The Department of Environmental Quality Division of Water Resources reportedly issued a notice of violation as well as a hefty $14,122.97 fine for the 2018 leak.
The Division of Water Resources first opened the latest draft permits for the Avery and Mitchell facilities for public review and comments last October and extended the public comment period through February of this year and then again through May 3rd, which its officials believed provided the public ample time to give their opinions about them.
In responding to that draft permits, the Southern Environmental Law Center, along with the French Broad RiverKeeper, its host organization MountainTrue, and Defenders of Wildlife, requested the public hearing, which the division of Water Resources granted.
The SELC called for the draft permits to “be withdrawn, substantially revised, and reissued for public comment,” indicating they are using decades-old standard and technology for the permitting process, which is not going far enough to protect water quality in the North Toe River.
Amelia Burnette, a senior attorney with the SELC, said in addition to excessive turbidity, the mines have discharged an excess of acids, fluoride, and chloride, which does not list a limit in the permits.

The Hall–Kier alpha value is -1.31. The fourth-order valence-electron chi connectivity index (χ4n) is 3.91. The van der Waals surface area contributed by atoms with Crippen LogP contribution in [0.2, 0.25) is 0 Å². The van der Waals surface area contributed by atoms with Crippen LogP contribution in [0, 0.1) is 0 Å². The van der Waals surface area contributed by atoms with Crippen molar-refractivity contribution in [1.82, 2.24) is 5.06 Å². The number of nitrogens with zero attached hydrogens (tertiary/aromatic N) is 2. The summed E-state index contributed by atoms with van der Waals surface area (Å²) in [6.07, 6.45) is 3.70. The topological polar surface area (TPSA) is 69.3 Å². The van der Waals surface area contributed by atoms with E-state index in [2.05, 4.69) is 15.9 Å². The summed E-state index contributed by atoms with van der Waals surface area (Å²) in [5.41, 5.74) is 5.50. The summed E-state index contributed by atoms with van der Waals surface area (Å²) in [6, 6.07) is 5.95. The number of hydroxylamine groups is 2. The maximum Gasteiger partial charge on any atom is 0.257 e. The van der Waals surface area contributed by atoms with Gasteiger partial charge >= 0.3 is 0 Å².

She added that the SELC is calling for various changes to the wastewater discharge permits. including:
*Total suspended solids and fluoride numeric limits must be tightened through a proper application of technology-based and water quality-based limits
*Sibelco’s Red Hill and Crystal facilities report discharging chloride at 10-to-25 times the water quality standard, and the permits provide no limit. Numeric limits must be added, particularly because Sibelco indicates compliance with pH standards may require additional use of chemicals.
*Limits must protect narrative standards for recreation, aquatic life and aesthetic uses of the river.
*The processing facilities’ handling of wastewater treatment sludge must comply with permit terms and state law.
*Division of Water Resources must consider impacts to endangered Appalachian elktoe.